Warren Gamaliel Bennis was born in the Bronx on March 8, 1925. He grew up in Westwood, N.J., during the Great Depression. In 1933, his father, a shipping clerk, was fired “with no appeal and no justification,” Professor Bennis recalled in an interview for this obituary in February.
“I was struck at how he was left in a situation where you are helpless, where the next morning you are out of work,” he added. “For the next three or four months, he was loading illegal booze on the Mafia’s trucks to keep food on the table.”
The experience taught him about the power of organizations and their impact on lives. “That will never happen to me,” he recalled thinking. “I will never lose my power to affect my own life.”
With the outbreak of World War II, he enlisted in the Army and completed officers’ training at Ft. Benning, Ga. In 1944, as a newly commissioned 19-year old lieutenant, he became one of the youngest platoon leaders to serve in Europe, arriving just as the Battle of the Bulge was concluding. He was awarded both a Purple Heart and a Bronze Star.
After the war he enrolled at Antioch College in Ohio and earned a bachelor’s degree in 1951. Its innovative president, Douglas McGregor, a social psychologist, had taken him under his wing and recommended him to M.I.T. for postgraduate work. There he completed a doctorate in economics, studying under Paul A. Samuelson, Franco Modigliani and Robert M. Solow, all of whom were later awarded the Nobel in economic science. Organizational behavior was an emerging academic discipline, and Professor Bennis immersed himself in it.
In the late 1960s Professor Bennis took a break from theoretical work and accepted an appointment as provost of the State University of New York at Buffalo for four years. That was followed by a seven-year stint as president of the University of Cincinnati.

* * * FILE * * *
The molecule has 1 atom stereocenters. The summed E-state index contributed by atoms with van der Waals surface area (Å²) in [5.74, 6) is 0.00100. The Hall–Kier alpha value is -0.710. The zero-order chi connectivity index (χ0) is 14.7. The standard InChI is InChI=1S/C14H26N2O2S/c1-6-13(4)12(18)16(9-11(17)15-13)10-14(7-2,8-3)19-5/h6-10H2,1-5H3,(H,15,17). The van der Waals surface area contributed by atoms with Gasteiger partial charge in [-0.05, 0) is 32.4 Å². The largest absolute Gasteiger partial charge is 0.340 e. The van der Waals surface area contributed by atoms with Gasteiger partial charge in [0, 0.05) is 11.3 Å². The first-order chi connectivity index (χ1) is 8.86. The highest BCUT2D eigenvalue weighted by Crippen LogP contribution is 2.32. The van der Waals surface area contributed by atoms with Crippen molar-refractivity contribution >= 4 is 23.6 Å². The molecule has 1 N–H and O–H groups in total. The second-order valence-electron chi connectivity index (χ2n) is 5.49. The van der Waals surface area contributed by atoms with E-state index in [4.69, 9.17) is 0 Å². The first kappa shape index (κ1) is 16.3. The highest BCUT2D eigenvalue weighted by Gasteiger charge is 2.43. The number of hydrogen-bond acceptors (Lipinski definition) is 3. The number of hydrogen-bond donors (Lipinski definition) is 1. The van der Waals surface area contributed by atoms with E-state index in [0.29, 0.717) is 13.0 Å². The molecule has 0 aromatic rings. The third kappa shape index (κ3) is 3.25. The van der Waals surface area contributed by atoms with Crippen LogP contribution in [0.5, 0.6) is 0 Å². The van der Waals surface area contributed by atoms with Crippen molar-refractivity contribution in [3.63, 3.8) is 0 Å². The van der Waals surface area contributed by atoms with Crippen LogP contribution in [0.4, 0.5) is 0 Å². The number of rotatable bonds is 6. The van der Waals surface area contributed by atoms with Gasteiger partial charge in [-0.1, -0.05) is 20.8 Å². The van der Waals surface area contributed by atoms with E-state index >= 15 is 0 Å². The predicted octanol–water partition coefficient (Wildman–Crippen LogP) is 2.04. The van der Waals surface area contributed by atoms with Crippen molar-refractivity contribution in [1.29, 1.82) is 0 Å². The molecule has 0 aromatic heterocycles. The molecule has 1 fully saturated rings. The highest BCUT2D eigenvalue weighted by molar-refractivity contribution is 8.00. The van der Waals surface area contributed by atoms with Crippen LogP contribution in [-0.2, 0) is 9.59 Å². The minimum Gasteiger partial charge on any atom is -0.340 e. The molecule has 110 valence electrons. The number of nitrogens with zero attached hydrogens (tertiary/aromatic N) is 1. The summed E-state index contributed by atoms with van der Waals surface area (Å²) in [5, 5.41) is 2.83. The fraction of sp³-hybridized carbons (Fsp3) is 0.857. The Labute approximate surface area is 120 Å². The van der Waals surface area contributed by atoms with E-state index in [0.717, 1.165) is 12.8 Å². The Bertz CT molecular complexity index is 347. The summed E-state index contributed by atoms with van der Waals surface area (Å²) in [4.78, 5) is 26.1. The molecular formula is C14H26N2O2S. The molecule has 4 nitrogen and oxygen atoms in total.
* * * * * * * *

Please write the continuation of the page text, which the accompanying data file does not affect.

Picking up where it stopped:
A heart attack in 1979 during an academic conference in England sidelined him for three months of recuperation. After returning to the United States he joined U.S.C. in 1980 as a business professor.
Reinvigorated, Professor Bennis wrote a series of influential books, including “Leaders: Strategies for Taking Charge” and “Why Leaders Can’t Lead,” and began advising business and political leaders more regularly.
Professor Bennis’s first marriage, in 1962, to Clurie Williams, ended in divorce. He is survived by his wife, Dr. Grace Gabe, a physician he married in 1992; his children from his first marriage, Katherine, John and Will Bennis; his stepdaughters, Nina Freedman and Eden Steinberg; six grandchildren; and four step-grandchildren.
Since 1999 Professor Bennis had been chairman of the advisory board of the Center for Public Leadership at the John F. Kennedy School of Government at Harvard. His memoir, “Still Surprised,” was published in 2010.
In recent years Professor Bennis became more optimistic about the next wave of business leaders, labeling it “the Crucible Generation,” which he said compared favorably to his own World War II generation.
Rather than hubris and arrogance, he said, this new generation’s brand of leadership may well be characterized by “respect, not just tolerance.” He saw signs that business leaders in the decades to come, inheriting a diverse and complex global environment, would have a better understanding of the territory in which they lead — what he called “contextual intelligence.”
“The truth,” he wrote in an essay in Forbes magazine in 2009, “may be that history, in its kindness, gave this new generation a grand crucible challenge, as it did my own. The young of today have been summoned to receive that same kindness through the collective failures of their elders."